Hydroponics is important because the environmental impacts of growing and transporting food contribute to the degradation of our environment and the use of non-renewable resources. This project focused on quantifying the environmental impacts and feasibility of using hydroponics in South Oakland so the community would be better equipped to make decisions that contribute to its well-being and address food security in South Oakland over the winter.
Advisor: Dr. Amy Landis
The currently battery recycling program on the University of Pittsburgh's campus is limited and not accessible to individual members of the campus community. This project will not only initiate a highly visible and easily accessible campus wide battery recycling program but it will also help to encourage members of the community to be aware of the impacts of the disposal of their electronic waste through education. This will be accomplished through educational posters and battery collection locations dispersed throughout campus.
Team Captain: Can Aktas
Team Members: Bill Collinge, Kristen Ostermann, Neethi Rajagopalan, Monica Rothermel, Kullapa Soratana, Cassie Thiel, Xiaobo Xue
Advisor: Dr. Melissa Bilec
Collaborator: Shaler High School
Sustainable design principles such as rainwater collection, composting, and installing small-scale electricity generation to demonstrate a net zero energy building will be applied to a greenhouse. This is not a short-term project; rather, we anticipate that the greenhouse will continue to be used by both future high school classes and elementary/middle school students in the district, encouraging the community and other schools in the vicinity to initiate other sustainable projects and become more interested in sustainability and green technologies.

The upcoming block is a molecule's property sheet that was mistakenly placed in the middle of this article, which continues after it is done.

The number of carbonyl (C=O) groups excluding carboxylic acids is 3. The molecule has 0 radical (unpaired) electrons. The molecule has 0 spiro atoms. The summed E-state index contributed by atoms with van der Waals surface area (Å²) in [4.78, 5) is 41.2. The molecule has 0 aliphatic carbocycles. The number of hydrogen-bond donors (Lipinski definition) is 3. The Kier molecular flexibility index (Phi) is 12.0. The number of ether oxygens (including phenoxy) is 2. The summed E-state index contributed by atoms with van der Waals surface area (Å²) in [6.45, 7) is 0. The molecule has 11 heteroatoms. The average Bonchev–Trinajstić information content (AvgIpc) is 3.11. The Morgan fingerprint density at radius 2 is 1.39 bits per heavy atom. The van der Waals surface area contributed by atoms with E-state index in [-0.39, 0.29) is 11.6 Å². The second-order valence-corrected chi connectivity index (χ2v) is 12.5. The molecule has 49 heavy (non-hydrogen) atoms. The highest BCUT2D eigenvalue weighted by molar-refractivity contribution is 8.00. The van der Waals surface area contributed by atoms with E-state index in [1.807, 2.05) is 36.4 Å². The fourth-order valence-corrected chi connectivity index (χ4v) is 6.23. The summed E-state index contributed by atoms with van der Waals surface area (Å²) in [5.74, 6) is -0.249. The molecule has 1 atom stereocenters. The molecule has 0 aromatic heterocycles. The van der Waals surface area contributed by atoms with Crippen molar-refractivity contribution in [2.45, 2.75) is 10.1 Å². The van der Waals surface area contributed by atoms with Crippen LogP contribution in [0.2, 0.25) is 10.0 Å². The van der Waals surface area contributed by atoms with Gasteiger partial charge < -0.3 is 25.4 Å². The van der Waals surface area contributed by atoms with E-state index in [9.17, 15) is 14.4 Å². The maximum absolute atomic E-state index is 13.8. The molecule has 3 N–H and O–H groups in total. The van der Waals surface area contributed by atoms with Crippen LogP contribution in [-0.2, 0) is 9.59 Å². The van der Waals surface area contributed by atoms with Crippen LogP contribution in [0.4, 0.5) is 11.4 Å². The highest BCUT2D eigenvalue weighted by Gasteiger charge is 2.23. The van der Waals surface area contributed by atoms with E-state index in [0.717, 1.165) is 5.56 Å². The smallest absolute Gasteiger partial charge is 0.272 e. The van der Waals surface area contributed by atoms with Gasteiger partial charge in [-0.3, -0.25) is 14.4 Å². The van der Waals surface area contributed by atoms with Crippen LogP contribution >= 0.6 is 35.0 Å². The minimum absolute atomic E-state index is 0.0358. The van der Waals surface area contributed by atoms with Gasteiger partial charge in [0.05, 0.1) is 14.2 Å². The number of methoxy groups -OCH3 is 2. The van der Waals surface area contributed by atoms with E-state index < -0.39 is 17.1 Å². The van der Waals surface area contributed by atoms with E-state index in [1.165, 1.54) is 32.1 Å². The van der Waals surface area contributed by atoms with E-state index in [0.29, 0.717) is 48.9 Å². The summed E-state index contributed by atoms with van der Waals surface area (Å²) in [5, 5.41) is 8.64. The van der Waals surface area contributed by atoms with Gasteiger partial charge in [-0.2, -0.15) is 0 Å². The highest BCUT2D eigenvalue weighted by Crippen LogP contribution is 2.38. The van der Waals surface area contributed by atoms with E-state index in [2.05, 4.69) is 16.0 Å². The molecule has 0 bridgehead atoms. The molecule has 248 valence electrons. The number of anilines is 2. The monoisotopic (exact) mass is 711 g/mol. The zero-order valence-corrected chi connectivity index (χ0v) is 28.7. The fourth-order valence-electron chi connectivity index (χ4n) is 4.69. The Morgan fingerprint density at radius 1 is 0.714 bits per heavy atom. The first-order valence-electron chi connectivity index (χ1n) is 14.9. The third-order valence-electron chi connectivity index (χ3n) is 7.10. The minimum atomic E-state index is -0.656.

Plant2Plate manages an urban garden on campus, which provides produce for students and a local food a bank, and engages the campus community around issues related to food and sustainability.
A group of Pitt students led by Engineers for a Sustainable World (ESW) is teaming up with the Mascaro Center, Pitt's Facilities Management, a non-profit organization called SEEDS, and Dr. Dan Bain of Pitt's Geology Department in order to bring a community rain garden to Pitt's Oakland campus. A site on the northwest corner of the Pete Lawn has recently been chosen and approved for the project. The rain garden will serve to capture rain water , and hold it in a shallow pond-like garden structure, until it can naturally infiltrate the soil thus reducing the amount of run-off that floods both Pittsburgh's sewer system and the grass on the Pete Lawn.
Members of the project team, which consists of active ESW and Free the Planet (FtP) members, will be responsible for all phases of the assessment, design, and construction of the rain garden. The assessment phase is set to begin in early May. Upon receiving the necessary information from these tests, the design phase will commence in mid-May, with construction expected to be finalized by the end of June. The project team is excited to not only deliver something beautiful and functional to the Pitt campus, but also to raise the awareness of sustainability in the Pitt community by posting explanatory signs at the rain garden site.
For more information, or if you'd like to get involved, please contact project leader David Palm at firstname.lastname@example.org.